The only real advancement in the Klingon war story we get in this episode is Tyler's continued creepy behavior. In addition to killing Dr. Culber, he is depicted reciting a Klingon prayer with L'Rell after she activates his hidden programming. Something appears to go wrong though, as she exclaims in an exacerbated fashion that the prayer should've caused him to remember his "other name." The hypothesis that Tyler is Voq seems even more likely now, but it remains a frustratingly weak narrative choice to keep withholding this revelation from the audience for the reasons stated in the review of the previous episode.

Another detail that should give us pause in this episode is the decision to make characters from the prime universe aware of events which will befall the U.S.S. Defiant a decade or so in their future during TOS: The Tholian Web and later Ent: In A Mirror, Darkly. Assuming the crew of the Discovery makes it back to their universe, which seems like a safe bet, they will return with knowledge of the demise of the Defiant and its subsumption into the mirror universe before those events take place in TOS: The Tholian Web. It's hard to imagine why they wouldn't mention this to Starfleet so they could warn the Defiant and prevent it from being lost. There are some possible reasons: for instance, someone could invoke some prototypical version of the temporal prime directive as a reason to keep silent on it. Or perhaps Lorca and his crew will be concerned if they prevent the Defiant from being subsumed into the mirror universe, it will alter their own history by preventing them from being able to use the knowledge they gain from it to return to the prime universe. But regardless, the decision to work the events of Ent: In A Mirror, Darkly into the plot of this episode means they will have to very carefully button this up later to avoid a serious plot hole, which given this show's sloppy approach to continuity so far seems like wishful thinking.

Indeed, while it is usually best to confine criticism of the show's broader approach to continuity to separate, dedicated analyses rather than repeatedly rehash such criticisms in every individual episode review, this episode offers us a remarkable new irony on that front. Ent: In A Mirror, Darkly was perhaps the best prototype for what a modernized show set in the 23rd century should look like. That episode of Enterprise showed us how to update the production quality of TOS to look much better without violating established visual continuity. More recently, Rogue One showed us how it could be done just as effectively in the Star Wars universe. But Discovery has taken a much lazier approach. They cherrypicked the plot out of Ent: In A Mirror, Darkly, and deliberately discarded the episode's central feature: an admirably rigorous respect for visual continuity. It would be like if Rogue One had completely redesigned the storm troopers or Darth Vader "because it isn't the 70s anymore." Because of this, instead of getting something as carefully crafted and stunningly impressive as Ent: In A Mirror, Darkly or Rogue One, each episode of Discovery is an exercise in seeing which piece of established canon they'll lazily throw away next, which is incredibly sad and was entirely unnecessary. Doing almost anything else would've been better than this.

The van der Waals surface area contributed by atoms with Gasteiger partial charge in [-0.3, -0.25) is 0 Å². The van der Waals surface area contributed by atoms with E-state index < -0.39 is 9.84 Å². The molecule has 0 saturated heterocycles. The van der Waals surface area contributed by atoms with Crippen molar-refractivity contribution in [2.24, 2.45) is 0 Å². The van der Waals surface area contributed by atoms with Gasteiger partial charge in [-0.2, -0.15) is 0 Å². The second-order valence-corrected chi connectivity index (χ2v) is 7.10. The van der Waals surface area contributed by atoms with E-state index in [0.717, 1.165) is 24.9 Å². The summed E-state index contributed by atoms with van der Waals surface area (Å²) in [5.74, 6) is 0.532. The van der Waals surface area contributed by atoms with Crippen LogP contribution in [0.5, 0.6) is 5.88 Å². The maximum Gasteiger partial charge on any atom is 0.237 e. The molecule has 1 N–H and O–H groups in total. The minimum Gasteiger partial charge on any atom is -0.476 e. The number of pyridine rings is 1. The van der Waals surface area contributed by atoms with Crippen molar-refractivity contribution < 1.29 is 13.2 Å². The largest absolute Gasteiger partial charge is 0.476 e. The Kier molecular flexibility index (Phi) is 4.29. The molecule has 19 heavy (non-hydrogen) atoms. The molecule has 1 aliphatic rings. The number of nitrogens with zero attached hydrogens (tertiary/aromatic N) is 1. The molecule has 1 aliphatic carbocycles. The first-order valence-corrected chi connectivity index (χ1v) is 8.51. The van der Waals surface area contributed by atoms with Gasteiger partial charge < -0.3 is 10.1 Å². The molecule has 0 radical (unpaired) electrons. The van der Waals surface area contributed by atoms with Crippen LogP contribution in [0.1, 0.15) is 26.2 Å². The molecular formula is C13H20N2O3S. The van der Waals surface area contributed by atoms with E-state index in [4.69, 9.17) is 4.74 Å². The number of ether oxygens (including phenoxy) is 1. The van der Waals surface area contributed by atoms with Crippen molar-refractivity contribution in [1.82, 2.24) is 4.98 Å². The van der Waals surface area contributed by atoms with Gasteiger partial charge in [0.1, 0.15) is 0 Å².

But that broader criticism of one of Discovery's central premises should not play a role in how we should judge this specific episode. And when you look at this episode on its own merits, there is a lot to love. In fact, oddly, some aspects of continuity in this episode are quite additive like Ent: In A Mirror, Darkly or Rogue One rather than destructive like Discovery too often usually is. A particular highlight of this episode in that regard is its potential healing some especially stilted dialog from TOS: Mirror, Mirror in which Kirk jumps to conclusions way too quickly about how they must've been transported into a mirror universe. Perhaps by then Kirk will have read about the Discovery's encounter with the mirror universe, so it won't be such an amazingly wild guess. Plugging a plot hole with prequel plotting is partly what made Rogue One such a fine film: it finally gave us a good answer as to why the Death Star had such an obvious flaw. Perhaps Discovery will give us an answer as to why Kirk could jump to conclusions so quickly about the concept of a mirror universe in TOS: Mirror, Mirror? It's nice that not all of Discovery's contributions to continuity are so overwhelmingly problematic. Let's hope they button up that Defiant stuff correctly.